Then, lo and behold, entering their water was a simple human who was going to create some wave action. I can just imagine them thinking they would let this human swim around through all their jellyfish sperm and eggs to mix the water. That’s probably what I was - just a living device to simulate wave action of the water. Yep … by myself, I perpetuated the mingling of the great jellyfish mass to help the process of fertilization and create more jellyfish. Ugh! Can you imagine what the water would have looked like with all those gametes? Yuk! I'm glad I didn't notice the tiny cells.
If the jellyfish had hard bodies, I would have felt them. I didn’t notice them at all until I stood up. Had I worn goggles and seen what I was swimming through, I would have left the water as fast as I entered it. In my ignorance, I helped that multitude of jellyfish. I had never seen jellyfish at that beach before and never suspected their presence. I lived in Thailand over 4-years and had been to that beach often. Had I walked slowly into the water, instead of running with a shallow dive, I would have seen them. So, I had another great experience.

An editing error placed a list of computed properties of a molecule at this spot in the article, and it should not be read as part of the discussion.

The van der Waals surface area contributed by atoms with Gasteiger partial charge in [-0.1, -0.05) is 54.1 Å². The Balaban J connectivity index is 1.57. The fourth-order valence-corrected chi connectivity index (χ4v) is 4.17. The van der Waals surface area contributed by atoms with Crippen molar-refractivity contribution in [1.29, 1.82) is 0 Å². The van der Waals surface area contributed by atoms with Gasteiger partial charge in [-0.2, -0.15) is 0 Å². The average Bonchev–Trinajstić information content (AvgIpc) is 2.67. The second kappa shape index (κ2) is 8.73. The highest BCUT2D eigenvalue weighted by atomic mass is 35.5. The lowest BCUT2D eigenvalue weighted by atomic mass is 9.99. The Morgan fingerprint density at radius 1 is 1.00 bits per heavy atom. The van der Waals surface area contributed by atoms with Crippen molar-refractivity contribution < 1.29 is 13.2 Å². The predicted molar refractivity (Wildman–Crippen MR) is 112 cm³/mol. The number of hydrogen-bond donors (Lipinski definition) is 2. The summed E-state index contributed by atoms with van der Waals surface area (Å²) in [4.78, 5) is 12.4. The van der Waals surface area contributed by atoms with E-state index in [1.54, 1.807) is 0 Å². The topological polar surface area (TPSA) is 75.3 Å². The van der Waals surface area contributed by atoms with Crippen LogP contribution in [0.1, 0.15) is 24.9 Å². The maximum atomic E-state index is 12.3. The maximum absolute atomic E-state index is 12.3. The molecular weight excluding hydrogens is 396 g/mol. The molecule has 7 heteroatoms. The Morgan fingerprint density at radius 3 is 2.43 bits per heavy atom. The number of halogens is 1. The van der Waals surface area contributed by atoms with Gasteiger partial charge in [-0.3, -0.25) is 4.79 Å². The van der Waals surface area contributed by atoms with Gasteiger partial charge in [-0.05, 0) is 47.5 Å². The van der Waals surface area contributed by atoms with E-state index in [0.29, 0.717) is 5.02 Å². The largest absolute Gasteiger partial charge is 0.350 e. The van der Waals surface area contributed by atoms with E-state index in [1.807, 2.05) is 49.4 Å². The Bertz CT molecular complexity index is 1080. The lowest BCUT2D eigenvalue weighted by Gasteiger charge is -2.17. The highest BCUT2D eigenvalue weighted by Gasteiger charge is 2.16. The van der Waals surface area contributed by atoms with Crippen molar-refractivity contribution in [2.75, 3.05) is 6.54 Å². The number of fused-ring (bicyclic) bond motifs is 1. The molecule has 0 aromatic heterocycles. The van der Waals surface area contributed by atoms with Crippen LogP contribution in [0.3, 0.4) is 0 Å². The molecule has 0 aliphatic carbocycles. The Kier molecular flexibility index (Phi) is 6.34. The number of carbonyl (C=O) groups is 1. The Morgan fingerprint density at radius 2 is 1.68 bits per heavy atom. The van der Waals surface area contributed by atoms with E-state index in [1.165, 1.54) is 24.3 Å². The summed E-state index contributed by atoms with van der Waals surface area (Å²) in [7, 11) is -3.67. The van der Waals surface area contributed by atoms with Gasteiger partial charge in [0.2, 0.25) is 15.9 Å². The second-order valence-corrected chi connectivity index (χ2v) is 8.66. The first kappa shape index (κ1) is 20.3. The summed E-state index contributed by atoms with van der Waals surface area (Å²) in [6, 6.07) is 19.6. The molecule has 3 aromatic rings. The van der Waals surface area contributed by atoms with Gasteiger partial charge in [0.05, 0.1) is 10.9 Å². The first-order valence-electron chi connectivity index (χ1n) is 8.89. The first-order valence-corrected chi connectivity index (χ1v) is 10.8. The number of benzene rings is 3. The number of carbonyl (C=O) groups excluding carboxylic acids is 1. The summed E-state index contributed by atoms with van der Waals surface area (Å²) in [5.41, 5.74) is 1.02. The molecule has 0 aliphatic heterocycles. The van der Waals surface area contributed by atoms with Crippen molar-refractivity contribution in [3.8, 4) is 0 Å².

Did they know I was helping them? I think so. If not, I should have gotten stung multiple times.
Why did they not sting me as I swam through them for over an hour? Again, perhaps they knew I was helping them???
Are they that intelligent? Or is it innate instinct to want the water agitated to mix their gametes? I would like to think they were given the gift to understand what was happening in the absence of wind caused waves. According to the latest theories, every living thing has some form of intelligence. These are a societal creature. Yes, they are intelligent.
I invite your comments. Perhaps you can give me answers. Have you been swimming with jellyfish? Send your theory to: email@example.com.